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After day turns into night, the plot gets darker

It's a solar eclipse, the type that turns day into night. It's also the perfect time for Bobby Okari, the fictional leader of the non-violent Asari freedom movement in the West African nation of Luandia, to spring into action.

Time for him to stage a daytime demonstration against his country's corrupt and brutal government, in defiance of the ban on nighttime protests.

Sadly, this turns into a different kind of eclipse, an obliteration of a village. Goro is burned to the ground, its young girls raped, its citizens slaughtered, their bodies thrown into ditches and Okari left hanging alive, from a ceiling fan.

"What you see is the eclipse of the Asari movement -- the consequence to those who follow Bobby Okari into the ... house of murder and sedition," the lead butcher announces. "This will happen in every village where people gather in his name."

Out of this darkness emerge the three main characters, a strange sort of idealism-fueled love triangle: Okari, the principled leader willing to give his life to the cause; his wife Marissa, faithful to her husband's ideals but strangely drawn to her American friend; and the American, Damon Pierce, a California attorney with an all-too-comfortable life, but also guided by his own idealism after his marriage ends.

You almost can guess where this plot is headed. After the eclipse, Okari is imprisoned, charged with murdering three oil-company workers. Pierce has the chance to go to Luandia to represent Okari, to argue that Okari's sadistic jailer conspired to lynch the three workers, using their murders as a pretext to stage the massacre and arrest Bobby Okari.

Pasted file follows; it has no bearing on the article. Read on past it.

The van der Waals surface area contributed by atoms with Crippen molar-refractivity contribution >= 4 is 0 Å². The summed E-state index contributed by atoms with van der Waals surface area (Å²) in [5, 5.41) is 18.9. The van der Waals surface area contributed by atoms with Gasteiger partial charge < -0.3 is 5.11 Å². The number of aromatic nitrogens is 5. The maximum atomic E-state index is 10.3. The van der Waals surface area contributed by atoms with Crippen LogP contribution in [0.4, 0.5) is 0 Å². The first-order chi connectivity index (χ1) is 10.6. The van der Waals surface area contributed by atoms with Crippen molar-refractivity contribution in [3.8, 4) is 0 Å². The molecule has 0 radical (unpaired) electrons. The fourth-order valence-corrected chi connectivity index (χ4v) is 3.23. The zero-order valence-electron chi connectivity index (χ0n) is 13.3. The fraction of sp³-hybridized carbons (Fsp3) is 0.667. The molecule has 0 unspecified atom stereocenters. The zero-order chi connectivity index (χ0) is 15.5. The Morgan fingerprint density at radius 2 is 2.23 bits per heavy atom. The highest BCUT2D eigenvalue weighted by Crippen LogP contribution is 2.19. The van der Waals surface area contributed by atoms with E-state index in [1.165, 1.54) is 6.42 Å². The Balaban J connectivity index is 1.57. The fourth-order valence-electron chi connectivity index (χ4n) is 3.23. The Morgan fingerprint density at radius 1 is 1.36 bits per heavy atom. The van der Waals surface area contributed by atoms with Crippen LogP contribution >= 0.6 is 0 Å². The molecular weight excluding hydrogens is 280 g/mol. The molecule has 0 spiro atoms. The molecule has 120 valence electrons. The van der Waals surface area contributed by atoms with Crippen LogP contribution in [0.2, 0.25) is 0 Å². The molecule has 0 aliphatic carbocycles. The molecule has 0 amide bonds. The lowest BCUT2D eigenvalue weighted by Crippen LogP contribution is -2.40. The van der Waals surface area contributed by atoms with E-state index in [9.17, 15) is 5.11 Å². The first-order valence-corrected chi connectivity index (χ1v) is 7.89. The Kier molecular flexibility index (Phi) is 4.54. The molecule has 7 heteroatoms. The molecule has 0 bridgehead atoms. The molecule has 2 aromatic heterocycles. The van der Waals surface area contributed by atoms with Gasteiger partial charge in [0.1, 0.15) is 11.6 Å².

The powerful eclipse metaphor serves as the subtext for this gripping novel, another Richard North Patterson foray abroad into age-old cultural and political battles best understood by looking into the humans who fight to the death in these conflicts.

Patterson does what he does best. He's written a readable, engaging novel, with characters you care about -- some nuanced, others, like Bobby Okari, almost stick-figure heroes -- while still trying to educate us about the horrors of the real world.

As Patterson has written in the afterword, this novel was inspired by real events in Nigeria about 15 years ago, when an environmental and human-rights activist was hanged by a brutal and corrupt dictator.

The author has created his own characters, but the themes and corrupt practices are the same -- environmental despoliation, oil company excesses and human slaughters.

"As for the characters other than Bobby Okari, I researched the challenges they would face, then proceeded to invent these people from scratch," he explains. "I hope that the result, while fiction, contributes to most readers' understanding of the conflict between human rights and the geopolitics of oil in an important area of the developing world."

Oil is a key player here.

"In Luandia, oil blackens everything it touches," he writes. "It fouls the hands of the ruling class that misappropriates its profits. It stains the ambitions of the young, who in their desperation will pick up a gun, sabotage a pipeline, kidnap a foreigner to grab their pitiful share of the riches. It elevates the powerful and drowns the weak. And it degrades the character of our people, unleashing greed, envy, dishonesty and corruption. Oil is dirty -- as dirty as the slave trade and the craven Luandians who helped the British sell our ancestors."

Patterson weaves a fairly involved plot that sometimes bogs down a bit with a multitude of characters representing so many military, political and oil-connected factions.

Sometimes, the line between good and evil, between morality and expediency, gets a bit blurred.

As one character says, "The age-old question is whether men refrain from evil out of a higher morality, or only when they fear the consequences. Luandia supports the skeptics' answer."

Gene Warner is a veteran News reporter.




By Richard North Patterson

Henry Holt

369 pages, $26

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